Apollo 11 Recollections #1
Written by: developer
Inspiration Didn’t Require Observation
Well at that time, I wasn’t born yet, but I was inspired when I first heard it when I was nine years old. My parents were in the Philippines when that special amazing event happened. – Christopher Adan G.Calubaquib, Jr.
Will Always Remember Parents’ Excitement
All the neighbor kids were outside playing and were called inside to watch. I remember our family went to the neighbor’s because they had a nicer big color TV, although I remember seeing it in black and white. I was 7 at the time and did not understand why we were made to watch. I am glad to have witnessed this event and will always remember the excitement of our parents. – Sara Callahan
From the Wilderness to the Sky
I was almost 14 years old, living in the forest service’s ranger station with my family in Sunlight Basin, Absaroka Mountains of northwest Wyoming, east of Yellowstone National Park. The game & fish station a mile down the road had TV reception and we did not, so we went down there to watch their TV and celebrate with friends. Since we were 50 miles from the nearest city, the sky was filled only with stars and not the lights of humanity. I can remember watching the TV, going outside and looking at the full moon (or it seemed full), going back in, etc. It was incredible! To this day I still celebrate July 20 regardless of which anniversary. I am so lucky to have “witnessed” this historical and magical event. In fact, I know it motivated me to go into science in college. After two degrees in botany, I decided to go into education. Now I teach high school chemistry, physical science, and math! – Bev
Bridging the Distance
I was at a 4H Citizenship conference in Washington, D.C., with kids attending from different states. The Massachusetts kids and the Mississippi kids (me included) couldn’t hear enough of each others’ accents and it was such fun to meet kids our own age from so far away (at least Massachusetts was very far away to me back in 1969). Now the Moon is not so far away! We all watched the event on a big screen. I remember trying to tell what we were seeing, the images were so bad, but we knew what was happening was truly historic! – Becky Fox Matthews
Teacher Remembers Apollo 11; Wants to Inspire Students to Reach for the Stars
My husband and I were newlyweds and still in college when we decided to take a vacation to the Upper Peninsula of Michigan. We had both gone through high school watching every space shot and being so excited about the space program. Since the hostel didn’t have TVs in the rooms, on the day of July 20, 1969, everyone staying there jammed into the lobby to watch a small black and white television. When Neil Armstrong stepped on the moon, the crowd went wild!!! Everyone was so engaged and proud of the USA and its miraculous achievement. We all felt the the U.S. was fantastic and could succeed in anything it set its mind to. I consider this to be one of the greatest events of my life, along with giving birth to my children and meeting the Pope! I teach middle school science and I am quite sad that students feel so unexcited about the space program. I wish I could inspire them to want to reach for the stars – just the way all of us felt 40 years ago sitting on folding chairs in that tiny lobby. – Carol Pietrek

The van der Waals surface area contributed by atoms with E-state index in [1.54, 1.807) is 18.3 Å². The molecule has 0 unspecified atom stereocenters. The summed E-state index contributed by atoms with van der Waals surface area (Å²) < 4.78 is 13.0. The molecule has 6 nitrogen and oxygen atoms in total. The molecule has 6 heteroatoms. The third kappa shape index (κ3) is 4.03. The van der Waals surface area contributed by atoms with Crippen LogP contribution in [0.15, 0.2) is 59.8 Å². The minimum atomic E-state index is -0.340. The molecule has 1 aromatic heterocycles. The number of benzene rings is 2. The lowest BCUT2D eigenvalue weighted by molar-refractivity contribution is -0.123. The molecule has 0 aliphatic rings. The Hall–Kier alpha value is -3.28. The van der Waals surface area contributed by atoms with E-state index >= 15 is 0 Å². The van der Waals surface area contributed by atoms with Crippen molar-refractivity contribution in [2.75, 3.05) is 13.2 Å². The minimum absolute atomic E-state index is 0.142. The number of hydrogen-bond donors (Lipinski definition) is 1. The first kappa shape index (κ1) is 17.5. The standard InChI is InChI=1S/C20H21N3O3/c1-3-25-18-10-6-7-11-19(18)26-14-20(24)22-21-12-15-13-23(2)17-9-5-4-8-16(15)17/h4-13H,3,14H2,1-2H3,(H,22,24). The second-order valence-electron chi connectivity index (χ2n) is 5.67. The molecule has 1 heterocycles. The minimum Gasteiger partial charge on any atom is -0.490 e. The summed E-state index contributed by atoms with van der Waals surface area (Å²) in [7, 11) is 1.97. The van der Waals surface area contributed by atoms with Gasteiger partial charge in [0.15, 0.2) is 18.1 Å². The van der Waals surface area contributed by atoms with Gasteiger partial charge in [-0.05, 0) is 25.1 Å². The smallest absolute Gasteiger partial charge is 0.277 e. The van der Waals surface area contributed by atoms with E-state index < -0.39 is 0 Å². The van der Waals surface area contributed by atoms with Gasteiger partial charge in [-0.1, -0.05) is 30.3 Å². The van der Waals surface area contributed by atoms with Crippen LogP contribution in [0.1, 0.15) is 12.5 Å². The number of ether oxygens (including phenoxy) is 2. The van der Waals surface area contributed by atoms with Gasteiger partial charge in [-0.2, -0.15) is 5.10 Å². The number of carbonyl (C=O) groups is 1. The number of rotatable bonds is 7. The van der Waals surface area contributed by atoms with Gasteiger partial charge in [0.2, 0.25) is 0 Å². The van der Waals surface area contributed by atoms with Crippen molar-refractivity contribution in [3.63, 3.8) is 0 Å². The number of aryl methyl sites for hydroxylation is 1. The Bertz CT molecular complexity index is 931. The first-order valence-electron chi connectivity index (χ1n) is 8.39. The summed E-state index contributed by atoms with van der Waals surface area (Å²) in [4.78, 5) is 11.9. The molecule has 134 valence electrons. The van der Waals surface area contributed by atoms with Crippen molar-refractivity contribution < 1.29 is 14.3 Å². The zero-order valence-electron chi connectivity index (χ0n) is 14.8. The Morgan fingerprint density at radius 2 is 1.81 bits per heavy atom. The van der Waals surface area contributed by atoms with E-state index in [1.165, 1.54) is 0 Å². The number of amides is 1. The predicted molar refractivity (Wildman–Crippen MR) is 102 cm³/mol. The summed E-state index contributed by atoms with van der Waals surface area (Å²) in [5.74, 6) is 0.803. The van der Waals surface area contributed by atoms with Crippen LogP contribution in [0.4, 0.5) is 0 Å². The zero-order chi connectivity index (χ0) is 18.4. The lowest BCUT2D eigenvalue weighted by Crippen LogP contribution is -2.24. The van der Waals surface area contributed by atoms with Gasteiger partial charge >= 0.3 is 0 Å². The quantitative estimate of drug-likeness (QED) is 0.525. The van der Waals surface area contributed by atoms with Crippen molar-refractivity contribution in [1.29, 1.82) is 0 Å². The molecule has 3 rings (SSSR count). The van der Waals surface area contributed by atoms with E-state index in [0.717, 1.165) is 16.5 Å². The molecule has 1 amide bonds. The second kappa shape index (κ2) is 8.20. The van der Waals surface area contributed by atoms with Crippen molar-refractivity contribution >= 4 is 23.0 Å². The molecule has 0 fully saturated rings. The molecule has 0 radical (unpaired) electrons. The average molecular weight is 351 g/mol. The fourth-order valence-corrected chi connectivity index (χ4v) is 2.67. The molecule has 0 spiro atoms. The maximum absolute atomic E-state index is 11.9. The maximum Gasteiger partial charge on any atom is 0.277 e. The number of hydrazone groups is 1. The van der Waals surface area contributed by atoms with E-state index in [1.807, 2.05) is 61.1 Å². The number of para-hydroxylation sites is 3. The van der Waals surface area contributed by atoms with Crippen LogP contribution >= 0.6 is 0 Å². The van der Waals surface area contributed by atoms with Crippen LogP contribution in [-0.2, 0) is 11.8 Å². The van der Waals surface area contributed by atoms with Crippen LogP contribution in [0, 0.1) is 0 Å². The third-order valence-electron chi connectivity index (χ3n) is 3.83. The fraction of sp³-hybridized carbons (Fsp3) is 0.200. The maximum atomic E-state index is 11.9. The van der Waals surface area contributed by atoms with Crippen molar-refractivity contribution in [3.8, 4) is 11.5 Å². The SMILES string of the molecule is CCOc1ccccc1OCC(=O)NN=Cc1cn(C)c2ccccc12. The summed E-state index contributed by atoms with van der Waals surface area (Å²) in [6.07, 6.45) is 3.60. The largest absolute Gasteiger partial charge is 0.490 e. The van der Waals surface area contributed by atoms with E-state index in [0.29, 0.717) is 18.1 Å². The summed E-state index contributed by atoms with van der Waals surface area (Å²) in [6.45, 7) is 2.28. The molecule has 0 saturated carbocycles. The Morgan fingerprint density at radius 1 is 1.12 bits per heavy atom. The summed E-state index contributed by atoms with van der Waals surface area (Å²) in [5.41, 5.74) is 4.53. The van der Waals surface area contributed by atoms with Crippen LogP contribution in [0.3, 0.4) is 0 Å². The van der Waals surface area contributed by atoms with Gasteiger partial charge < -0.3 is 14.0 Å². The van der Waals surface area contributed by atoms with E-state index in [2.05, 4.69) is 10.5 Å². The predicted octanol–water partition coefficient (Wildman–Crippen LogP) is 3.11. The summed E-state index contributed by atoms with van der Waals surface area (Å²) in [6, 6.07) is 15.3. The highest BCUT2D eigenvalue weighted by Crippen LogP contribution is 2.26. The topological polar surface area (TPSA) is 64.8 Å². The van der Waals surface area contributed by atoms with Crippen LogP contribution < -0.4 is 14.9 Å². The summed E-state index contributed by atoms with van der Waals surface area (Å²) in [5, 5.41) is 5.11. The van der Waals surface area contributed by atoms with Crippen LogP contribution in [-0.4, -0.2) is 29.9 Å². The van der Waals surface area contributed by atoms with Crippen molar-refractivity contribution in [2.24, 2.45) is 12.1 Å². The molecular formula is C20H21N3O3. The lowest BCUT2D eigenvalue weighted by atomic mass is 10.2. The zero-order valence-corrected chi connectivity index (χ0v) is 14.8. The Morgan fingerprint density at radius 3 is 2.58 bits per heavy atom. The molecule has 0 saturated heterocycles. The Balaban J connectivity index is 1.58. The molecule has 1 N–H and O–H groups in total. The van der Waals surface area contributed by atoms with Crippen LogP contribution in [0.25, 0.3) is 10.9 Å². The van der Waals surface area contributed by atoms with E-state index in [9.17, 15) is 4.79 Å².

A Highlight of a 51-Year Space Career; On to Mars
I was living in Nassau Bay which is across NASA Road l from the Johnson Space Center main entrance. I was working for Philco Houston Operations Division of Philco Ford at the Johnson Space Center. My job was as an Assistant Communications Flight Controller in support of Deep Space Communications, Building 30 Communications Support Room, and that is where I was when Astronaut Armstrong stepped on the Moon. (Buzz Aldrin was my neighbor, our back yards joined, his swimming pool was just across the fence. He trained in that pool for his space walk which he completed in its entirety. My daughter babysat for the Aldrin children on many occasions. Astronaut Charles Bassett was also my neighbor, unfortunately and to our sorrow, Charles and Elliot See were killed in a plane crash in St. Louis. Alan Bean’s home was just two houses away from ours. Astronaut Michael Collins lived just several blocks away.) I worked 51 years on Missile and Space Programs as an Engineer. I am now 88 years old. Northrop Grumman retired me when I was 81 years old. It was a great life and I still keep up with the Space Program, via Google, Space Letters and the NASA Site. Thanks for this opportunity and on to Mars. – Stan Clemenz, Azalea Trace Retirement Community, Pensacola, Florida
Still at KSC; Today is Like Deja Vu